CROSS REFERENCE OF RELATED APPLICATIONS
The following applications by inventor William Reeves are related to this application:
- U.S. Pat. No. 6,467,690
- Ser. No. 09/597,107
- Ser. No. 09/578,664
It is the intent of this inventor that these related applications, coupled with the application herein, shall comprise an overall system for organizing medical records and other data for access in a medical emergency.
STATEMENT REGARDING FEDERALLY SPONSORED RESEARCH
COMPACT DISK MATERIALS
BACKGROUND OF THE INVENTION
Simple bodily worn medical bracelets and medallions have been used for may years by individuals with serious medical conditions to alert emergency medical personnel in the event the wearer is stricken and unconscious that the wearer has a serious pre-existing medical condition which requires special medical treatment. Although these simple bracelets and pendants have been useful they lack the space and storage capacity necessary hold critical lifesaving medical information and any electronics to interface with modern patient monitors and or electronics. Such critical lifesaving information includes: blood type, a description of pre-existing medical conditions, photo ID or other positive identification, ECG scan, Cardiac, Ultrasound scan, present drug usage and interaction cautions, severe drug and other allergic reactions. The invention disclosed herein, and complimentary inventions disclosed by the inventor, teach the design of bodily worn or carried devices which can store large amounts or digital medical records and have those records retrieved in a rapid wireless or contact manner in the event of a medical emergency. The Bodily Worn Device (BWD) can also be embodied into a digital storage card and/or medical computer disk, which is disclosed in another invention by this inventor. Also, other key medical and personal information which can be stored into the bodily worn digital devices include Organ Donor Instructions and Living will instructions which have become very common place and vital to the medical community as well as the individual. Integral to the use of the Bodily worn digital storage devices (BWD) are the inventions disclosed herein which are medical monitors, personal computers, portable display devices and interface electronics used to organize medical records, encrypt the records for security, transmit the records through interface electronics and digitally write the data on computer chips and other suitable storage media located within and part of the BWD. There are a plurality of possible hardware, communications and software configurations for the invention herein. Several of a plurality of embodiments of the invention are disclosed herein, which will most likely be the most convenient and usable commercial versions of the invention.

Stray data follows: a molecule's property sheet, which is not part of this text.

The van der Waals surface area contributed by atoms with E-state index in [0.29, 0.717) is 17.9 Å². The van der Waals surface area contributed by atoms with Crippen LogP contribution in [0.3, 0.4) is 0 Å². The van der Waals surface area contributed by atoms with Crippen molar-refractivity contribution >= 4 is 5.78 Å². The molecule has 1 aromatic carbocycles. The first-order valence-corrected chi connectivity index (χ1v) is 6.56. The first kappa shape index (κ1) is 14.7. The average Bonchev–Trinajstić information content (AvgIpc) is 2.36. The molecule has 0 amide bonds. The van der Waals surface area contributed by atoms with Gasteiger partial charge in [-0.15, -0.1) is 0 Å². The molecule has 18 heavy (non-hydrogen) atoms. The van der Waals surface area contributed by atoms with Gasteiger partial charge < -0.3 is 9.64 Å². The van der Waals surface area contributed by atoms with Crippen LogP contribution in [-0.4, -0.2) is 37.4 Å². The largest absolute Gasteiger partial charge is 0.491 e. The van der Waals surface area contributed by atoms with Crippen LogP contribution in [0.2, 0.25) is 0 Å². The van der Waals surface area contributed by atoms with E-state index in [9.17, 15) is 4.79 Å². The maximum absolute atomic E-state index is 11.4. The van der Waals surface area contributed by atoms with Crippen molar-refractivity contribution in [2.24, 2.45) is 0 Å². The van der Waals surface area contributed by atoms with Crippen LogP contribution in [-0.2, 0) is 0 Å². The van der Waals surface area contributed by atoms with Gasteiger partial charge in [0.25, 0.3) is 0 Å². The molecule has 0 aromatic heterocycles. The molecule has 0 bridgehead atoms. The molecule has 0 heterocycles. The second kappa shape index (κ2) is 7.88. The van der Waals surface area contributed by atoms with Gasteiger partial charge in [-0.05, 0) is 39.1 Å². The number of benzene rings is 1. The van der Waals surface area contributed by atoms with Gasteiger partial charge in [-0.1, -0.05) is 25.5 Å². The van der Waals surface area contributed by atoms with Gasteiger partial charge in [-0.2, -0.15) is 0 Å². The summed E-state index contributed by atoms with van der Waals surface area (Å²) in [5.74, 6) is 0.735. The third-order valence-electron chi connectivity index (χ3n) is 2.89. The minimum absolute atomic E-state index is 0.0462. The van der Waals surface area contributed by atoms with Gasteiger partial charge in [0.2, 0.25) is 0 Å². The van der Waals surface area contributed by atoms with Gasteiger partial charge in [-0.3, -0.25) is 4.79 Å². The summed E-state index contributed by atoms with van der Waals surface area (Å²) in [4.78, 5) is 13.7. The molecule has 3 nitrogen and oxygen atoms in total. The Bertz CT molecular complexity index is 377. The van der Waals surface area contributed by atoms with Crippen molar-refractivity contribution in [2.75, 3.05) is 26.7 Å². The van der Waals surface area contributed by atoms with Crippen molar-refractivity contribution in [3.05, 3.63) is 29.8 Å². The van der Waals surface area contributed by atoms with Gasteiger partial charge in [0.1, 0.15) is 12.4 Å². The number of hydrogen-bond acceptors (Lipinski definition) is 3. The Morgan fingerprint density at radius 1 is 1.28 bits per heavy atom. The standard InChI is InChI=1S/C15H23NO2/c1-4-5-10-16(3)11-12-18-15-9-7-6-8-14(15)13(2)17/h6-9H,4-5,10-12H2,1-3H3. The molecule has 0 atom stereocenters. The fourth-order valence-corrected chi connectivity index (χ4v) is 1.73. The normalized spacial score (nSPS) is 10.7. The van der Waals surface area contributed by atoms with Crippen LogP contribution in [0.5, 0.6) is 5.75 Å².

By disclosing these possible embodiments the inventor is by no means limiting the scope of the invention to said embodiments and the inventor claims the broadest interpretation of said plurality of embodiments. These include: 1. a portable field unit which will include a display screen, microcomputer, interface wand, software, and a means of transmitting data back to a base unit in an emergency 2. an interface module which, in lieu of an entire new patient monitor, can be added to a IU slot in an existing patient monitor and add the capability of accepting data from the Interface Wand and BWD without adding a lot of additional cost to the health care system, 3. a more substantial Base Unit which would be most likely a PC based system and include software for organizing and editing medical data and records, encrypting those records for confidentiality and security, and sending those records directly through the Interface Wand to be digitally written and stored within the BWD in digital storage media such as a computer chip. Although there are many existing and off the shelf software packages currently available there is none which would allow for a concise, highly organized and standard format for displaying of emergency medical records. Since time is of the essence and correct treatment and medical intervention is often a life or death situation it is essential to have the stored medical records in a highly organized, concise standard format so an EMT can go right to the critical information, assess the best medical treatment options and act accordingly. This highlights the need for unique software to organize the emergency medical records and information into concise and edited format for easy use and such software is disclosed herein as part of this invention.